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What are worker rights under the Occupational Safety and Health Act?
- Receive information and training about hazards, methods to prevent harm, and the OSHA standards that apply to their workplace. The training must be in a language that workers can understand;
- Receive copies of the results from tests and monitoring done to find and measure hazards in their workplace;
- Review copies of records of work-related injuries and illnesses that occur in their workplace;
- -Receive copies of their workplace medical records;
- -File a confidential complaint with OSHA to have their workplace inspected;
- -Participate in an OSHA inspection and speak in private with the inspector;
- -File a complaint with OSHA if they have been retaliated or discriminated against by their employer as the result of requesting an inspection or using any of their other rights under the OSH Act; and
- -File a complaint if punished or discriminated against for acting as a “whistleblower” under the 21 additional federal laws for which OSHA has jurisdiction.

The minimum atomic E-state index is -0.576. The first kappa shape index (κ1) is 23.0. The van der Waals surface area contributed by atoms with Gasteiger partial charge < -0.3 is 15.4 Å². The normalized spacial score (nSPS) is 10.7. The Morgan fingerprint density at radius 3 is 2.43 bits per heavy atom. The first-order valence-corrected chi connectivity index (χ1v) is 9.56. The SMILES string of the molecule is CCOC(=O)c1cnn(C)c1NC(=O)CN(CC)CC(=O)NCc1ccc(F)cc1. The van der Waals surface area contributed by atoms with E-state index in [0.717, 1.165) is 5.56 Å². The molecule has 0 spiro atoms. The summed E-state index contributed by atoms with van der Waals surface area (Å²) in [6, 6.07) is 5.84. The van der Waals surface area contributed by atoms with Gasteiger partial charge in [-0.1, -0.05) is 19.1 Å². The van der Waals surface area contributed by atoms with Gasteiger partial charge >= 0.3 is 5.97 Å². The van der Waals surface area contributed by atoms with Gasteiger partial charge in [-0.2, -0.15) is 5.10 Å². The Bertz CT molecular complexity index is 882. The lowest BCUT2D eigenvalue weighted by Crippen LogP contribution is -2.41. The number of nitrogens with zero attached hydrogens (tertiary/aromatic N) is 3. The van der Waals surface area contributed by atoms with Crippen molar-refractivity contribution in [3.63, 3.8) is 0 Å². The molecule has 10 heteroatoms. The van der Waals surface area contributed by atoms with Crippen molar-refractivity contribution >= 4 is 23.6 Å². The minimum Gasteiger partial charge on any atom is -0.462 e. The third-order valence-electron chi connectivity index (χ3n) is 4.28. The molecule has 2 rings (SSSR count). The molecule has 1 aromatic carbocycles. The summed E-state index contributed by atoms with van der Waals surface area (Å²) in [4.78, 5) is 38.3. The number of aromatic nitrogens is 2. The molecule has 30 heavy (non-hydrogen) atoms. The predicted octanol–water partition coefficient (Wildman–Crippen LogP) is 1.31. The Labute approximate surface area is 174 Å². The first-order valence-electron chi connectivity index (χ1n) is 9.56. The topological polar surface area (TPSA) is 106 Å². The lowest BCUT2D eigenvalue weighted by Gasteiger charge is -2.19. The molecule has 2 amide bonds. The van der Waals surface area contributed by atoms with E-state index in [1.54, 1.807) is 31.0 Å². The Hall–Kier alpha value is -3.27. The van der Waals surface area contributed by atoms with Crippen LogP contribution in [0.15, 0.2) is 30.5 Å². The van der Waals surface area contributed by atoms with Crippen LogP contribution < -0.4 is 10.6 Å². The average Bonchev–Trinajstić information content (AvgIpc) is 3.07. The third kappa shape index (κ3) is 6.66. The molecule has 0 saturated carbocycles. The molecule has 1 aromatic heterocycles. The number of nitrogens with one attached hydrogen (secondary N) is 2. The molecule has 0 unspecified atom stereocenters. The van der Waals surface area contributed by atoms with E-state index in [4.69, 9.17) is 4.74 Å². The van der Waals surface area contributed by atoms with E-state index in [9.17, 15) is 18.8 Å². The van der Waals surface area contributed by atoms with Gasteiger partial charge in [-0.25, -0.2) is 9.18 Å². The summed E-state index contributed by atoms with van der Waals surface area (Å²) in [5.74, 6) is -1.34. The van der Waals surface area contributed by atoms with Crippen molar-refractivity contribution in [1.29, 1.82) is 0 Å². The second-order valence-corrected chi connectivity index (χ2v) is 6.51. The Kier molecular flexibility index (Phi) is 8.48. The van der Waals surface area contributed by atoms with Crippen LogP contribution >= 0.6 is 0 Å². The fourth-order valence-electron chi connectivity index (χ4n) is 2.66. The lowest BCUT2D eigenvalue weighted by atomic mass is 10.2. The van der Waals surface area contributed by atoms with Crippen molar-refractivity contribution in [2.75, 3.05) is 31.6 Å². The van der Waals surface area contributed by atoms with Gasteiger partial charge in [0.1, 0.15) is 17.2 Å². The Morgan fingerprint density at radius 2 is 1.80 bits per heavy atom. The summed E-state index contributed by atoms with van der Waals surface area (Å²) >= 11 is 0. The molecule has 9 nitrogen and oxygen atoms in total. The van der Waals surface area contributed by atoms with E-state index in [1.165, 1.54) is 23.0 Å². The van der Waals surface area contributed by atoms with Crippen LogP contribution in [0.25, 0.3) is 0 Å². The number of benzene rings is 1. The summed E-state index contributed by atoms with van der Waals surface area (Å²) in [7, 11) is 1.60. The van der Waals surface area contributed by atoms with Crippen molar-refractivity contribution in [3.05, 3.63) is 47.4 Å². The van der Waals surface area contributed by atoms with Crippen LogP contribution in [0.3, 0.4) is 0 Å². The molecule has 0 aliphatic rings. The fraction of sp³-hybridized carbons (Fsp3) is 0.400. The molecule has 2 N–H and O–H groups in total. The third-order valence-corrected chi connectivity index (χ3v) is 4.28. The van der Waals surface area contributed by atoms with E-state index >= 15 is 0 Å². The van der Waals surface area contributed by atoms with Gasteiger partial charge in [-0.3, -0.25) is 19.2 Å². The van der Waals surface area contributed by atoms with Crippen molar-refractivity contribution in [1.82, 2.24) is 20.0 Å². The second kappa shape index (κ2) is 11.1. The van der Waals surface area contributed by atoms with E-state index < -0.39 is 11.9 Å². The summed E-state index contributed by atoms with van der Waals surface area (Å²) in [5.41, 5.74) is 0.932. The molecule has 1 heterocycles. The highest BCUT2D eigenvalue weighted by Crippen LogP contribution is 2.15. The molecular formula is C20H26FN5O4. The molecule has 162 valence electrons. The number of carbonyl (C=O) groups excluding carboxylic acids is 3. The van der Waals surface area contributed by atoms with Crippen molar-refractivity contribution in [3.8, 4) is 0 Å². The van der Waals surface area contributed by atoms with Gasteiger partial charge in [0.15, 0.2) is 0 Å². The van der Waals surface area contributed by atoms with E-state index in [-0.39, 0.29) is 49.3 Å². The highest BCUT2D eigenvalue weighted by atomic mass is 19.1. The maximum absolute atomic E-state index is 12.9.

Do I need to put an OSHA poster in my workplace?
All covered employers are required to prominently display the official OSHA “Job Safety and Health – It’s the Law” poster that describes rights and responsibilities under the OSH Act.
Why does OSHA conduct inspections?
OSHA conducts workplace inspections in order to determine if employers are complying with standards issued by the agency for safe and healthful workplaces. Inspections are conducted by OSHA Compliance Safety and Health Officers who are trained in the OSHA standards and in the recognition of safety and health hazards. If your state has its own occupational safety and health programs, it may conduct inspections using qualified state compliance safety and health officers.
Will we receive notice if OSHA is coming?
Actually, inspections are typically conducted without advance notice. Alerting an employer without proper authorization in advance of an OSHA inspection can result in a fine of up to $1,000 and/or a six-month jail term. This is true for both OSHA compliance officers and state inspectors. There are special circumstances under which OSHA may give notice to the employer, but the notice would still be less than 24 hours.
Can we refuse to let the compliance officer in?
You have the right to refuse to let the compliance officer inspect your premises. However, the inspector will report such refusals to the OSHA Area Director who may initiate the process to obtain a search warrant for your facility.
What OSHA-related records should I keep?
- -Worksite injury and illness records
- -Posting of the OSHA poster
- -Details of the training provided (videos used, test scores and questions, handouts, sign-in sheets, new hire training details)
- -Equipment maintenance and repair records (e.g. inspections, preventative maintenance, safety related repairs)
- -Departmental safety meetings (agenda, minutes and follow-up)
- -Disciplinary action taken for safety infractions